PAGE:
Policy-relevant differences between secondhand and thirdhand smoke: strengthening protections from involuntary exposure to tobacco smoke pollutants

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Journal Article

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Starting in the 1970s, individuals, businesses and the public have increasingly benefited from policies prohibiting smoking indoors, saving thousands of lives and billions of dollars in healthcare expenditures. Smokefree policies to protect against secondhand smoke exposure, however, do not fully protect the public from the persistent and toxic chemical residues from tobacco smoke (also known as thirdhand smoke) that linger in indoor environments for years after smoking stops. Nor do these policies address the economic costs that individuals, businesses and the public bear in their attempts to remediate this toxic residue. We discuss policy-relevant differences between secondhand smoke and thirdhand smoke exposure: persistent pollutant reservoirs, pollutant transport, routes of exposure, the time gap between initial cause and effect, and remediation and disposal. We examine four policy considerations to better protect the public from involuntary exposure to tobacco smoke pollutants from all sources. We call for (a) redefining smokefree as free of tobacco smoke pollutants from secondhand and thirdhand smoke; (b) eliminating exemptions to comprehensive smoking bans; (c) identifying indoor environments with significant thirdhand smoke reservoirs; and (d) remediating thirdhand smoke. We use the case of California as an example of how secondhand smoke-protective laws may be strengthened to encompass thirdhand smoke protections. The health risks and economic costs of thirdhand smoke require that smokefree policies, environmental protections, real estate and rental disclosure policies, tenant protections, and consumer protection laws be strengthened to ensure that the public is fully protected from and informed about the risks of thirdhand smoke exposure.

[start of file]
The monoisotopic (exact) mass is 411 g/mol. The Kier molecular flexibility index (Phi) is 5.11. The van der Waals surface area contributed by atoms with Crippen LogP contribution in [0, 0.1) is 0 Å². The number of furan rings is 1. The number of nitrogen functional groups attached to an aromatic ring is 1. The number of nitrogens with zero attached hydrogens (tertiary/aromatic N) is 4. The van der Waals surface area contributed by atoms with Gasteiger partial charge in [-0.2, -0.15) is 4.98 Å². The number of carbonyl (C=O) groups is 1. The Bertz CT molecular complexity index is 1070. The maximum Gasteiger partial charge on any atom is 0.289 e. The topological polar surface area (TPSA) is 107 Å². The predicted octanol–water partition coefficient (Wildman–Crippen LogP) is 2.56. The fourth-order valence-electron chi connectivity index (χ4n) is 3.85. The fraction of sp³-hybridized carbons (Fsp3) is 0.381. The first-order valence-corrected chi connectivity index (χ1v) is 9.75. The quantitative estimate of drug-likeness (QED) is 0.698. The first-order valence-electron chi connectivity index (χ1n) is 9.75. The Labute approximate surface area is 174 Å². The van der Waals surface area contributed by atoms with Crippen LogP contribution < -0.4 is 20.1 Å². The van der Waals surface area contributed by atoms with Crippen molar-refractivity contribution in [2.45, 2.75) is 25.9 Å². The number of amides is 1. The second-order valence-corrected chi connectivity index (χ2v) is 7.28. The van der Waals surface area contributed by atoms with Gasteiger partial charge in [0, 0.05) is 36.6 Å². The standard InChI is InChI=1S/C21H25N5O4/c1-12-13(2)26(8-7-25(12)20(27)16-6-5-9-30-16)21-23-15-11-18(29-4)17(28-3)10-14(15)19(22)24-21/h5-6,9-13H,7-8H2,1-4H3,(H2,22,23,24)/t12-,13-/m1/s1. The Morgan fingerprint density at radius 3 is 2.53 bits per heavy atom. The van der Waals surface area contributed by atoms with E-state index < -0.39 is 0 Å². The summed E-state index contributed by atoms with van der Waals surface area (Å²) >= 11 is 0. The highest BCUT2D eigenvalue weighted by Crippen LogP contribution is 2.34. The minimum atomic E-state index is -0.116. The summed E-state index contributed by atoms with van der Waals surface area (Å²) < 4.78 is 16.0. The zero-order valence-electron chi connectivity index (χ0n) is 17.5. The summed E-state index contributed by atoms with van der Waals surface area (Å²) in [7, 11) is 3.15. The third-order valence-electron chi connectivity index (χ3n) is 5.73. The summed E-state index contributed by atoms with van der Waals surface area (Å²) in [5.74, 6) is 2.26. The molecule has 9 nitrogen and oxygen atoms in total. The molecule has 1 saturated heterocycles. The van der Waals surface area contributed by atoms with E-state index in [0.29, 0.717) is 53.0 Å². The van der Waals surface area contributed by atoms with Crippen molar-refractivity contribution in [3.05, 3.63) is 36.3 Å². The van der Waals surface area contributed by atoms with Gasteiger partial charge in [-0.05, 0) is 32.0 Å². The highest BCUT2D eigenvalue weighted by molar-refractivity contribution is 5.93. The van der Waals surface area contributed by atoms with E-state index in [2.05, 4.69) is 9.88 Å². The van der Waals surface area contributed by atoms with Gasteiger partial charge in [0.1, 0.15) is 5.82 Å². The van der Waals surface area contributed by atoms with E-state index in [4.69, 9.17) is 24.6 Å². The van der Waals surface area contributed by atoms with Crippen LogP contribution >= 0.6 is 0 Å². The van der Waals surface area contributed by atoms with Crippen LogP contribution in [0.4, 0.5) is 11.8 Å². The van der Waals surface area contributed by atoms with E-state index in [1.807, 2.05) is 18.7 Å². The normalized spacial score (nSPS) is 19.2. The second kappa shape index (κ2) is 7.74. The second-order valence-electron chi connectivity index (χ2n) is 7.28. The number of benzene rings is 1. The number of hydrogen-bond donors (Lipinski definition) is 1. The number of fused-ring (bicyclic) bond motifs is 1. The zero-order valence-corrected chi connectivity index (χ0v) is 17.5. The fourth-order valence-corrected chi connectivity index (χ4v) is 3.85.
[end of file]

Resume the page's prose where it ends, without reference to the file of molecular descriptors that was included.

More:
Tobacco Control

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